Mr. Ehrlichman was one of the most prominent members of the administration of Richard M. Nixon. Often scowling from beneath bristling eyebrows, the energetic Mr. Ehrlichman seemed to symbolize, in his pugnacity, the administration's determination to confront its foes and reshape policy over a wide front.

He was convicted in the Watergate coverup along with H.R. Haldeman, the White House chief of staff, and John N. Mitchell, the attorney general. In a separate trial, he was convicted for the break-in at the office of the psychiatrist of Daniel Ellsberg, a Vietnam War critic.

After serving 18 months in federal prison, Mr. Ehrlichman, a disbarred lawyer, made a new life for himself as an author and appeared to have changed his personality as well. Once known as a brusque stickler for efficiency, he grew a beard and seemed mellow, relaxed and amiable.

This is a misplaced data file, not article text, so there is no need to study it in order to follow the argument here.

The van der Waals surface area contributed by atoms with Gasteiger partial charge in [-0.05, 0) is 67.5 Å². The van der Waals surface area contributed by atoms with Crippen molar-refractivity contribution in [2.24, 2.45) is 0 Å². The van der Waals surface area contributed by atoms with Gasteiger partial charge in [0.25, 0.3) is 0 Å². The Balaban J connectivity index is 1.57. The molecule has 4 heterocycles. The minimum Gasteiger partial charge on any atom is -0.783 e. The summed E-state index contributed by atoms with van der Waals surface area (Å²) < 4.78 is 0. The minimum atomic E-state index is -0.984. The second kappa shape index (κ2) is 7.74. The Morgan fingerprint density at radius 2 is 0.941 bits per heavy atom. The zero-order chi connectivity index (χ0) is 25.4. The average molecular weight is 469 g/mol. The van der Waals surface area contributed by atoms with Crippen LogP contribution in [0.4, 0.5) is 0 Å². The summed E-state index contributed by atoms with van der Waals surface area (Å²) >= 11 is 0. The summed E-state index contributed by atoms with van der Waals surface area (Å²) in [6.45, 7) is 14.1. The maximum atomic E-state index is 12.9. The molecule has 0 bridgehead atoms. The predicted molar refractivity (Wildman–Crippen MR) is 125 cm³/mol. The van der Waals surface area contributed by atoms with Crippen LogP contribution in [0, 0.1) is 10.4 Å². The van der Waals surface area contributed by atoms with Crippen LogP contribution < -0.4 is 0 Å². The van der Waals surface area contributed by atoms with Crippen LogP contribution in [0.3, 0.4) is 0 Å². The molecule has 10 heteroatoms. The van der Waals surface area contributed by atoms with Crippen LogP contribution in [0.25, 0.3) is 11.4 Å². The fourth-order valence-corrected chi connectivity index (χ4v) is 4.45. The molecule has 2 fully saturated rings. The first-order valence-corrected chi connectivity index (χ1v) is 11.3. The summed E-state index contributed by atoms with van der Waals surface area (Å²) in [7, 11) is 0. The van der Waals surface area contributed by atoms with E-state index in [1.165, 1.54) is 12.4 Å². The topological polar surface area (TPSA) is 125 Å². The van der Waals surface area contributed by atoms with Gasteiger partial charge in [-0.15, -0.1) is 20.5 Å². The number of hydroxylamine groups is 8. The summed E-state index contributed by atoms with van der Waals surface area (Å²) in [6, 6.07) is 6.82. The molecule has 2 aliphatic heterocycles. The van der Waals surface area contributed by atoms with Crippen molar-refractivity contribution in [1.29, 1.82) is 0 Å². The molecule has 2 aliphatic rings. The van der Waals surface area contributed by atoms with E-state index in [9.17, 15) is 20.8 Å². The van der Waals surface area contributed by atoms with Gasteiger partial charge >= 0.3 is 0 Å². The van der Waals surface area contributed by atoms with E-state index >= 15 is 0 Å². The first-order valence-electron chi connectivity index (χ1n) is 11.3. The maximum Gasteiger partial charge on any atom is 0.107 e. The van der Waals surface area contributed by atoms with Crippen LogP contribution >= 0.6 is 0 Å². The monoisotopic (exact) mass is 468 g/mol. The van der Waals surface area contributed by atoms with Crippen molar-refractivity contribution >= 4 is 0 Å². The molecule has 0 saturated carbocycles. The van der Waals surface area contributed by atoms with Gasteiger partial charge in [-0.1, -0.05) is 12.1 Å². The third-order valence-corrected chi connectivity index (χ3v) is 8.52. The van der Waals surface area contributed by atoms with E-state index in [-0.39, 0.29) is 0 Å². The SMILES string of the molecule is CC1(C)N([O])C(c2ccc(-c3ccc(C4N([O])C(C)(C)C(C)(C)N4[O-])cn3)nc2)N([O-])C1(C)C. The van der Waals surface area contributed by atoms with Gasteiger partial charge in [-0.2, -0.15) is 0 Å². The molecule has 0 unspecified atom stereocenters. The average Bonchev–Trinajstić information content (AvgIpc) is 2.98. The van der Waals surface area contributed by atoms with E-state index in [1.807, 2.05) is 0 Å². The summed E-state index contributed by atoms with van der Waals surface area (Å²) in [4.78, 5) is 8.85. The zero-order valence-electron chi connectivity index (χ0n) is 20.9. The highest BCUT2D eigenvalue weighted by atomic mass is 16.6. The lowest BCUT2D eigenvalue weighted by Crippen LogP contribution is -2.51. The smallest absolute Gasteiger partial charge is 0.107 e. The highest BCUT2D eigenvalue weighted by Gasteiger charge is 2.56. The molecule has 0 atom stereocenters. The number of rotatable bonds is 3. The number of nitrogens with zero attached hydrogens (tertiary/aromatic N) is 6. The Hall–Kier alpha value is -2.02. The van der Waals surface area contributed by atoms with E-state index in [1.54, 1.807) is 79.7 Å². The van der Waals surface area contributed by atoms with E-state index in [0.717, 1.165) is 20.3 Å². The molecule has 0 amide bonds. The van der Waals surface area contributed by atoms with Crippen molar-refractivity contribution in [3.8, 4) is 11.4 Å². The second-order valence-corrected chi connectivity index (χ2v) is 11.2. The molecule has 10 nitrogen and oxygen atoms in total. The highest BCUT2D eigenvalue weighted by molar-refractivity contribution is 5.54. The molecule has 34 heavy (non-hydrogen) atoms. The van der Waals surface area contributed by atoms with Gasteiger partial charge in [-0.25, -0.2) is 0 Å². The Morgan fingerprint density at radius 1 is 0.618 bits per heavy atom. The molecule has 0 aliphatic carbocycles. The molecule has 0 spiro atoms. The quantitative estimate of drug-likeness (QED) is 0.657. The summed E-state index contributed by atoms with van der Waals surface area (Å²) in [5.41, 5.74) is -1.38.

He suggested that his earlier image might have been distorted.

"I was never the person everybody saw in the Watergate hearings," he told an interviewer in 1979. Arguing for a balanced view of the administration in which he was a principal figure, he cited such accomplishments as its passage of significant environmental legislation.

Yet the Watergate scandal cast a long shadow on American public life, and it was for his identification with it that Mr. Ehrlichman achieved his greatest prominence.